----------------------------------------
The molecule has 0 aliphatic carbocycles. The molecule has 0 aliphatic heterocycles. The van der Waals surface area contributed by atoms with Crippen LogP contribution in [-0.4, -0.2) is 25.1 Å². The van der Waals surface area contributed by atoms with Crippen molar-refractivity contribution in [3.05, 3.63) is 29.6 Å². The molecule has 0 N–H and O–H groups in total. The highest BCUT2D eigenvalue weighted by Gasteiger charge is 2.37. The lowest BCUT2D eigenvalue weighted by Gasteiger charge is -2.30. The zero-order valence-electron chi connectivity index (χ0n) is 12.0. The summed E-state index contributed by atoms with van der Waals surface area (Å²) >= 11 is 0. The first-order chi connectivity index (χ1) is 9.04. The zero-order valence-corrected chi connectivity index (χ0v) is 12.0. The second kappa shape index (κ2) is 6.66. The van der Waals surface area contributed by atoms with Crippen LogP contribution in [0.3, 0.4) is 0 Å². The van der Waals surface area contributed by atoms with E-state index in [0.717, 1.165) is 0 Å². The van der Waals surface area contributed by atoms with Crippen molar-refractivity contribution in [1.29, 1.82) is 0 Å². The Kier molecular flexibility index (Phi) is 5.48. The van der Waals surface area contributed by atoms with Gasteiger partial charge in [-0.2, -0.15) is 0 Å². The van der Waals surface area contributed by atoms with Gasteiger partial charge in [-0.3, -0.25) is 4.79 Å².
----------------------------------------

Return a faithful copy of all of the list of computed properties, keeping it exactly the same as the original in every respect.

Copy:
The molecule has 0 aliphatic carbocycles. The molecule has 0 aliphatic heterocycles. The van der Waals surface area contributed by atoms with Crippen LogP contribution in [-0.4, -0.2) is 25.1 Å². The van der Waals surface area contributed by atoms with Crippen molar-refractivity contribution in [3.05, 3.63) is 29.6 Å². The molecule has 0 N–H and O–H groups in total. The highest BCUT2D eigenvalue weighted by Gasteiger charge is 2.37. The lowest BCUT2D eigenvalue weighted by Gasteiger charge is -2.30. The zero-order valence-electron chi connectivity index (χ0n) is 12.0. The summed E-state index contributed by atoms with van der Waals surface area (Å²) >= 11 is 0. The first-order chi connectivity index (χ1) is 9.04. The zero-order valence-corrected chi connectivity index (χ0v) is 12.0. The second kappa shape index (κ2) is 6.66. The van der Waals surface area contributed by atoms with Crippen LogP contribution in [0.3, 0.4) is 0 Å². The van der Waals surface area contributed by atoms with E-state index in [0.717, 1.165) is 0 Å². The van der Waals surface area contributed by atoms with Crippen molar-refractivity contribution in [1.29, 1.82) is 0 Å². The Kier molecular flexibility index (Phi) is 5.48. The van der Waals surface area contributed by atoms with Gasteiger partial charge in [-0.2, -0.15) is 0 Å². The van der Waals surface area contributed by atoms with Gasteiger partial charge in [-0.3, -0.25) is 4.79 Å².